November 14, 2016; Omaha World-Herald
Three weeks ago, Henry Cordes of the Omaha World-Herald began a series looking at the pay and business practices of Goodwill Omaha. The articles revealed an organization top-heavy with high-salary executives that paid its front-line staff wages close to the minimum—or, in the case of its employees with disabilities, below it. This in and of itself was enough to shake the organization’s brand reputation. Other questionable practices included the hiring of multiple relatives of multiple board members and the repackaging of hair rollers made in China in bags that labeled them as made in America.
As might have been predicted, small and large donors to the organization reacted with distaste. The World-Herald reported last week that some donors were unhappy with the organization and declared their intentions to no longer fund it until things changed. (In-kind donations to the thrift shop are by down by a quarter over the past month while other thrift stores in the area have seen an uptick.) Within days, the executive director and executive VP had resigned and two other positions were eliminated.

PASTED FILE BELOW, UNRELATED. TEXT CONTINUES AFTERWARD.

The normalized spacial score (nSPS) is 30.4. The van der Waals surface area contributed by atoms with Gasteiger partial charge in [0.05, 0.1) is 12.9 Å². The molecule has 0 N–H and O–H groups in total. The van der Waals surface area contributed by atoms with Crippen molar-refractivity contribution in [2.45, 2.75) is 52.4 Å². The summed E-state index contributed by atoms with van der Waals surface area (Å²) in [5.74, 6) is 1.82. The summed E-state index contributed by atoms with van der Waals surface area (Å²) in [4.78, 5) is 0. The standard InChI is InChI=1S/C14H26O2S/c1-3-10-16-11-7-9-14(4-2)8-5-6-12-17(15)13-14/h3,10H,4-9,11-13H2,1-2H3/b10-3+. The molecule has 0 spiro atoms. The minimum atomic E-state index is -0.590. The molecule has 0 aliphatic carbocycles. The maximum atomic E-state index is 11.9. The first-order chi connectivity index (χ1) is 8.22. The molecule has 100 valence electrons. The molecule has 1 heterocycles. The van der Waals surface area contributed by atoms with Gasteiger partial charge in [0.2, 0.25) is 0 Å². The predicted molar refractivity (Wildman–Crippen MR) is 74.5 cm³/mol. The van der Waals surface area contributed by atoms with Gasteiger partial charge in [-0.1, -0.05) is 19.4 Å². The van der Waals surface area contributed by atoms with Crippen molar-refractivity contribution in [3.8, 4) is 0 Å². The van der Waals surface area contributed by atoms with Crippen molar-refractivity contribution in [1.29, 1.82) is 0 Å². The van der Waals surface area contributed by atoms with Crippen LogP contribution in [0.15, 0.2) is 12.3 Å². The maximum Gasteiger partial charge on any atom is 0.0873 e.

The organization’s board, which stayed relatively close-mouthed at the beginning, has made clear it does not know everything it should have known. Going forward, Goodwill says it will report important metrics more transparently to the community and to staff. An outside agency will be coming in to work with them to review things like ethics and culture, executive pay, and compensation practices. Lastly, the practice of paying some disabled workers below the minimum wage will end by next year. The organization revealed it had already recently reduced the number of employees making a sub-minimum wage from 110 to 32, but it wants to ensure that their additional income does not cause some disabled adults to lose needed government benefits.
These steps from Goodwill Omaha are obviously long overdue. But many other nonprofits out there have similarly unexplored issues that, if surfaced publicly, would pose problems with stakeholders. It is the job of the board and executives to enact as a general refresher the kinds of self-reviews now being done by Goodwill Omaha only after this reputational hit.
In these kinds of situations, it is hard to see the staff resigning with no declaration from the board to do the same. No mention has been made in this article about a review of governance practices, but here’s hoping that the board gets a very serious look and reform agenda as well.—Ruth McCambridge